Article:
The United States and Britain are taking advantage of Facebook Inc.'s plan to apply end-to-end encryption to its messaging services to push for major changes in a practice that has long been opposed to law enforcement, saying it makes the fight difficult against child abuse and terrorism.
The two countries plan to sign a special data deal on Thursday that will streamline requests from law enforcement agencies to technology companies for information on communications by terrorists and predatory children, according to documents reviewed by Reuters.
Authorities can obtain information in weeks or even days, instead of the current wait of six months to two years, according to a document.
The deal will be announced in conjunction with an open letter to Facebook and its CEO Mark Zuckerberg, also signed by Australia, asking the company to suspend plans to develop end-to-end encryption technology in its messaging services.
The latest conflict between governments and technology companies over user data may also affect Apple Inc., Google, and Microsoft Corp. Alphabet Inc., as well as smaller encrypted chat applications like Signal.
Washington has called for more regulation and launched antitrust investigations against many technology companies, criticizing them for privacy lapses, election-related activities and the dominance of online advertising.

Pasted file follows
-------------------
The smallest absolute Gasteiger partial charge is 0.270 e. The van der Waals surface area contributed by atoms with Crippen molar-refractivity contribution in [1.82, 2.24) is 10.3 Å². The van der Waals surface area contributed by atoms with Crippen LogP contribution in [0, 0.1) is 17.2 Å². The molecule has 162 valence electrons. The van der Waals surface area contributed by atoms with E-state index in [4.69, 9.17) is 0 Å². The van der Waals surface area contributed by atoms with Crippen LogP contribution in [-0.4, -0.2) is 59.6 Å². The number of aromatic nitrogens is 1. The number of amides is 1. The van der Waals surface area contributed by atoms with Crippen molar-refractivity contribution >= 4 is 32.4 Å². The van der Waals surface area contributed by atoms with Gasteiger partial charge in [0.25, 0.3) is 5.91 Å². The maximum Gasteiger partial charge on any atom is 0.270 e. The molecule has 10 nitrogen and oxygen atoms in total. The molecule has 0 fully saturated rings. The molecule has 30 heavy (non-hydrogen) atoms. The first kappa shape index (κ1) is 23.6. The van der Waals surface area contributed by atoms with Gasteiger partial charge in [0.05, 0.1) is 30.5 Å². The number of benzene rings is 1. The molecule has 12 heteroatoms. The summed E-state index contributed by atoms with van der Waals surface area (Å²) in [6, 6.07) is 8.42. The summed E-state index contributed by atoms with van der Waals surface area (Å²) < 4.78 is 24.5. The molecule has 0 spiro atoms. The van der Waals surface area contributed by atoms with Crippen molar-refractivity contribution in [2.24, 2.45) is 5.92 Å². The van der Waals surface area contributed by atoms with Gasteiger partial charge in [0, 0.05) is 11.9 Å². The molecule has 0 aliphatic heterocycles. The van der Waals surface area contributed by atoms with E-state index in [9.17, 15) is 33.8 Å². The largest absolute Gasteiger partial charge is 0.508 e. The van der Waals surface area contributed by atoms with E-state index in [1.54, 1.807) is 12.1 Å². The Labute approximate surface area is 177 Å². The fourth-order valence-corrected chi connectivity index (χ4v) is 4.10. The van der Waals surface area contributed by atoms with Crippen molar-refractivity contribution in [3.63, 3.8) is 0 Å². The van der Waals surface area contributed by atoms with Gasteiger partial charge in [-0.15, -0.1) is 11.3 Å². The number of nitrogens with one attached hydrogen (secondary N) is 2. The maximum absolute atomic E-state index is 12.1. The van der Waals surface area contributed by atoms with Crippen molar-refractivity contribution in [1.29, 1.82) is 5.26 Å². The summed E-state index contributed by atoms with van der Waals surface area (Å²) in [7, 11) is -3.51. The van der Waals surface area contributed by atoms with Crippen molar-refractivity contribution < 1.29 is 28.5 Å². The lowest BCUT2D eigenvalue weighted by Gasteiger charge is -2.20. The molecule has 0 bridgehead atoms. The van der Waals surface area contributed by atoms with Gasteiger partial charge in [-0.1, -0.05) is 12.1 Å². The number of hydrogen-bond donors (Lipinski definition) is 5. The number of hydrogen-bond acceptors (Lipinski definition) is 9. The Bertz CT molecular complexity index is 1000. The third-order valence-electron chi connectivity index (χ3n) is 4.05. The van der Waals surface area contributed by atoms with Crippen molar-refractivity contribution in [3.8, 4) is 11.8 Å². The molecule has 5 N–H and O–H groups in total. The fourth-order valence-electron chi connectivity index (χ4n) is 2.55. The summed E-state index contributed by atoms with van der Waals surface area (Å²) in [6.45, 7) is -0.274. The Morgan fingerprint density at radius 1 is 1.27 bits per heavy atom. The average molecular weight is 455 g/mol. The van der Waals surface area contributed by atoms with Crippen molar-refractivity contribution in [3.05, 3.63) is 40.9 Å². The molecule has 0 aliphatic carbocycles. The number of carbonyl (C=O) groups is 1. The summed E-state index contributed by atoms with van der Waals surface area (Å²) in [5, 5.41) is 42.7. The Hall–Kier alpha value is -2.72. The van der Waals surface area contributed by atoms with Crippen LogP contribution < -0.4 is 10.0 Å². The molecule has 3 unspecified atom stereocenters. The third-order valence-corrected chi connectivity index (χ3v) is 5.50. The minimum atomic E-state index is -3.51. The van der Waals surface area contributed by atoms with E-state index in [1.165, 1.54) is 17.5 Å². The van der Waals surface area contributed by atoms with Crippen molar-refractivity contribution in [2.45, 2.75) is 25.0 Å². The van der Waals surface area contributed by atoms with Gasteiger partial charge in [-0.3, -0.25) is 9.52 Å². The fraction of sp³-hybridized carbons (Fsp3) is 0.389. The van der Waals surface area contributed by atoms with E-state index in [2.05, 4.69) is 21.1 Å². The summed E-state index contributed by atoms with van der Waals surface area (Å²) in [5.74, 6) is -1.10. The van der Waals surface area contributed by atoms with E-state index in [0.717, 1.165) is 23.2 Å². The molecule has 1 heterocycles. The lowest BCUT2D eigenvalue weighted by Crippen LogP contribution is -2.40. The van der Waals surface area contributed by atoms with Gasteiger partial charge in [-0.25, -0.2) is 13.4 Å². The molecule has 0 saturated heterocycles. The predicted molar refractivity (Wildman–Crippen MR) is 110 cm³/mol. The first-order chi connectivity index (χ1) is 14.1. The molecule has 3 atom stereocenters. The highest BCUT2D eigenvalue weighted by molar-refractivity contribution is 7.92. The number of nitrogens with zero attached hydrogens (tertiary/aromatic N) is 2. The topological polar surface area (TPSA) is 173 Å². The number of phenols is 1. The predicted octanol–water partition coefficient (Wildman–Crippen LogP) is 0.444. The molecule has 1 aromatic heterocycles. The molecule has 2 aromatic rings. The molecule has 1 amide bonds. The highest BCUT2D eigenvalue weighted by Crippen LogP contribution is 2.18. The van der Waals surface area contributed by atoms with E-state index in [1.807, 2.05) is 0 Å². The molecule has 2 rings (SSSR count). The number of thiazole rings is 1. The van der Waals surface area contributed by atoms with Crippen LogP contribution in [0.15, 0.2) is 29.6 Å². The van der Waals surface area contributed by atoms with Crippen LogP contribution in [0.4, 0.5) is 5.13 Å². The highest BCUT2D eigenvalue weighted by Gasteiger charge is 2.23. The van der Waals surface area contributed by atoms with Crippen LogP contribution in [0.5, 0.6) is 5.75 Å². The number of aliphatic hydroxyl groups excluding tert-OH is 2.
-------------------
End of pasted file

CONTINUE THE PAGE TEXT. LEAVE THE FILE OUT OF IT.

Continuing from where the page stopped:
Child predators are increasingly using messaging applications, including Facebook Messenger, in the digital age to care for their victims and exchange explicit images and videos. The number of known images of child sexual abuse has increased from thousands to tens of millions in recent years.
Speaking at an event in Washington on Wednesday, Deputy Attorney General Sujit Raman said the National Center for Missing and Exploited Children received over 18 million child sexual abuse tips online last year, more than 90% from Facebook.
He estimated that up to 75% of these tips would "darken" if social media companies like Facebook followed encryption plans.
Facebook said in a statement that it strongly opposed "government efforts to build backdoors," which it said would undermine privacy and security.
Antigone Davis, Facebook's global security chief, told Reuters the company was looking for ways to prevent inappropriate behavior and prevent predators from connecting with children.
This approach "offers us an opportunity to avoid harm in a way that simply doesn't chase content," she said.
In practice, the bilateral agreement would authorize the UK government to directly request data from US technology companies, which remotely store data relevant to its own ongoing criminal investigations, rather than requesting it through US law enforcement authorities.
The effort represents a two-pronged approach by the United States and its allies to put pressure on private technology companies, while speeding up information sharing on criminal investigations.
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